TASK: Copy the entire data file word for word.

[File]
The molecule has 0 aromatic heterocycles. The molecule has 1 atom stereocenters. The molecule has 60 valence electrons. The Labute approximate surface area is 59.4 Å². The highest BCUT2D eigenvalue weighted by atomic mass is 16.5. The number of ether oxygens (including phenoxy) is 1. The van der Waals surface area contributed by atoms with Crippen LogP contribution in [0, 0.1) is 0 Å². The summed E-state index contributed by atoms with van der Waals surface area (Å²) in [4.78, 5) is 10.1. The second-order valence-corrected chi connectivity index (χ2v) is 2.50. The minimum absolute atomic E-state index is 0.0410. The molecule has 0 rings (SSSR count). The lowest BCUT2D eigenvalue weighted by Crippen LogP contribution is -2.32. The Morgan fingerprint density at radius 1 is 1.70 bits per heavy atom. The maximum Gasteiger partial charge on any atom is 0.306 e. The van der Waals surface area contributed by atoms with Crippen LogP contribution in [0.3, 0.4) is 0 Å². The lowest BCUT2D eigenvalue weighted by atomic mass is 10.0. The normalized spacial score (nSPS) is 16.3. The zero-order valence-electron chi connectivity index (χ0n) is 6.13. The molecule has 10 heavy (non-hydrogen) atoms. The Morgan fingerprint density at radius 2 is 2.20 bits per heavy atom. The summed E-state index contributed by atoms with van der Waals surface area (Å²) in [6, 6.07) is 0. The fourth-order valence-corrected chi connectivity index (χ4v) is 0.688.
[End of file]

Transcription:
The molecule has 0 aromatic heterocycles. The molecule has 1 atom stereocenters. The molecule has 60 valence electrons. The Labute approximate surface area is 59.4 Å². The highest BCUT2D eigenvalue weighted by atomic mass is 16.5. The number of ether oxygens (including phenoxy) is 1. The van der Waals surface area contributed by atoms with Crippen LogP contribution in [0, 0.1) is 0 Å². The summed E-state index contributed by atoms with van der Waals surface area (Å²) in [4.78, 5) is 10.1. The second-order valence-corrected chi connectivity index (χ2v) is 2.50. The minimum absolute atomic E-state index is 0.0410. The molecule has 0 rings (SSSR count). The lowest BCUT2D eigenvalue weighted by Crippen LogP contribution is -2.32. The Morgan fingerprint density at radius 1 is 1.70 bits per heavy atom. The maximum Gasteiger partial charge on any atom is 0.306 e. The van der Waals surface area contributed by atoms with Crippen LogP contribution in [0.3, 0.4) is 0 Å². The lowest BCUT2D eigenvalue weighted by atomic mass is 10.0. The normalized spacial score (nSPS) is 16.3. The zero-order valence-electron chi connectivity index (χ0n) is 6.13. The molecule has 10 heavy (non-hydrogen) atoms. The Morgan fingerprint density at radius 2 is 2.20 bits per heavy atom. The summed E-state index contributed by atoms with van der Waals surface area (Å²) in [6, 6.07) is 0. The fourth-order valence-corrected chi connectivity index (χ4v) is 0.688.